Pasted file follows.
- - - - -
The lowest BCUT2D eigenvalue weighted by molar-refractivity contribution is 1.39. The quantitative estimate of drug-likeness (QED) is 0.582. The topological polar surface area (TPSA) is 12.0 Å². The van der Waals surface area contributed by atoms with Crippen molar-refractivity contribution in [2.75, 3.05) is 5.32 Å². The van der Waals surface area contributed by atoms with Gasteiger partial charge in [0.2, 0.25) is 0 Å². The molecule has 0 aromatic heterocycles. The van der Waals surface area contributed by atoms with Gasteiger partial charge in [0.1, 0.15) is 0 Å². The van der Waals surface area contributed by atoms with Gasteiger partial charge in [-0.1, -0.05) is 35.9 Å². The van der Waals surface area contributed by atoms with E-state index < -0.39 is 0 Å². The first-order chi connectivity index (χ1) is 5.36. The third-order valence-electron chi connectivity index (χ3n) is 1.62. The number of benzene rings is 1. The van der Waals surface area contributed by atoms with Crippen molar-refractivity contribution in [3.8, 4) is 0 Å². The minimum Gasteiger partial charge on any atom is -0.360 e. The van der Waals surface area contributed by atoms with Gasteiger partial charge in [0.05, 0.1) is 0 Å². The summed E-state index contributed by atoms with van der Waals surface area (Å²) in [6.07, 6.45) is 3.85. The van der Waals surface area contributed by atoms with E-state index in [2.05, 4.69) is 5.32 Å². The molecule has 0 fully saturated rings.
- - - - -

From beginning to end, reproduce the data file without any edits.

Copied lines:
The lowest BCUT2D eigenvalue weighted by molar-refractivity contribution is 1.39. The quantitative estimate of drug-likeness (QED) is 0.582. The topological polar surface area (TPSA) is 12.0 Å². The van der Waals surface area contributed by atoms with Crippen molar-refractivity contribution in [2.75, 3.05) is 5.32 Å². The van der Waals surface area contributed by atoms with Gasteiger partial charge in [0.2, 0.25) is 0 Å². The molecule has 0 aromatic heterocycles. The van der Waals surface area contributed by atoms with Gasteiger partial charge in [0.1, 0.15) is 0 Å². The van der Waals surface area contributed by atoms with Gasteiger partial charge in [-0.1, -0.05) is 35.9 Å². The van der Waals surface area contributed by atoms with E-state index < -0.39 is 0 Å². The first-order chi connectivity index (χ1) is 5.36. The third-order valence-electron chi connectivity index (χ3n) is 1.62. The number of benzene rings is 1. The van der Waals surface area contributed by atoms with Crippen molar-refractivity contribution in [3.8, 4) is 0 Å². The minimum Gasteiger partial charge on any atom is -0.360 e. The van der Waals surface area contributed by atoms with Gasteiger partial charge in [0.05, 0.1) is 0 Å². The summed E-state index contributed by atoms with van der Waals surface area (Å²) in [6.07, 6.45) is 3.85. The van der Waals surface area contributed by atoms with E-state index in [2.05, 4.69) is 5.32 Å². The molecule has 0 fully saturated rings.